20 January 2021
Last year, NSW introduced changes to the Fair Trading Act 1987 (NSW) (Act) which were aimed at improving transparency for consumers. The changes require NSW suppliers to communicate and disclose certain information to consumer customers before providing goods or services to them, including any “prejudicial” contract terms or referral arrangements. These changes took effect on 1 July 2020, and as of 1 January 2021, are now being actively enforced.
What are the changes?
There are two key changes:
These obligations apply in respect of any supply to consumers, being a person who purchases goods or services which are valued below $40,000, or are valued over $40,000 but are of a type ordinarily acquired for personal, domestic or household use. These values will increase to $100,000 as of 1 July 2021.
Who do the changes apply to?
The changes will apply to conduct in or outside NSW, that is in connection with goods or services supplied in NSW, affects a person in NSW or results in loss or damage in NSW. Practically speaking:
Do these changes sound familiar?
Some of these changes are similar to existing disclosure obligations which may already apply to and be complied with by your business (e.g. Australian Consumer Law, the Privacy Act or laws applying to agents and secret commissions). However, these new reforms will apply in addition to any existing disclosure obligations.
What do businesses need to do?
For most businesses supplying goods or services in or to NSW, compliance will mean a review of standard contract terms to check:
If these apply, you’ll need to update your processes to draw these terms to the attention of customers before you supply them with any goods or services. While what constitutes “reasonable steps” will vary depending on the circumstances, NSW Fair Trading encourages “clear, upfront and automatic disclosure”. Common strategies will involve:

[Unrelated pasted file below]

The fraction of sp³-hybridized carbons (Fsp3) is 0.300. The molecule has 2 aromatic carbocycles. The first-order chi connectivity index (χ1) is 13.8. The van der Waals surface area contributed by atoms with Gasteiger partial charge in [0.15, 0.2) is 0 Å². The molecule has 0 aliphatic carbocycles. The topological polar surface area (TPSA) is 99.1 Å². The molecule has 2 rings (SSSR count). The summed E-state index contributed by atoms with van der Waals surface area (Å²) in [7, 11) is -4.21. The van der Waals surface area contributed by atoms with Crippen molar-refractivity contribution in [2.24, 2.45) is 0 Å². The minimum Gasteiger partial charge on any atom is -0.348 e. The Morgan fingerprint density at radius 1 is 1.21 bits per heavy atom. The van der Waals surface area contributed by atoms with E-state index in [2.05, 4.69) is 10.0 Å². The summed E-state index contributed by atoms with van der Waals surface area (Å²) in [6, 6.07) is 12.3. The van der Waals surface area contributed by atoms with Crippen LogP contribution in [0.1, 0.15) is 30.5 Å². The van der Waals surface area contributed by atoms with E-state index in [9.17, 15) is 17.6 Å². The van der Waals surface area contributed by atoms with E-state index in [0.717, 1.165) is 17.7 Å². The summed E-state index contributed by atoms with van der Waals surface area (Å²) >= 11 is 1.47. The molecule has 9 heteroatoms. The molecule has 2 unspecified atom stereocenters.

Strategic alliances, referral agreements or other handshake arrangements that could constitute an intermediary arrangement should also be reviewed.
When do the changes start?
To give businesses time to adapt to the changes, enforcement of the reforms was deferred for six months after their introduction in July 2020, in favour of an educational approach to awareness and compliance. However, as of 1 January 2021, the changes are now being enforced.
What are the penalties?
Non-compliance may incur fines of $22,000 (individuals) or $110,000 (corporations). NSW Fair Trading can also issue penalty notices of $550 (individuals) or $1,100 (corporations).
If you think these changes might apply to you and would like advice on what changes you need to make, please contact us.
Author: Georgia Milne
The information in this publication is of a general nature and is not intended to address the circumstances of any particular individual or entity. Although we endeavour to provide accurate and timely information, we do not guarantee that the information in this article is accurate at the date it is received or that it will continue to be accurate in the future.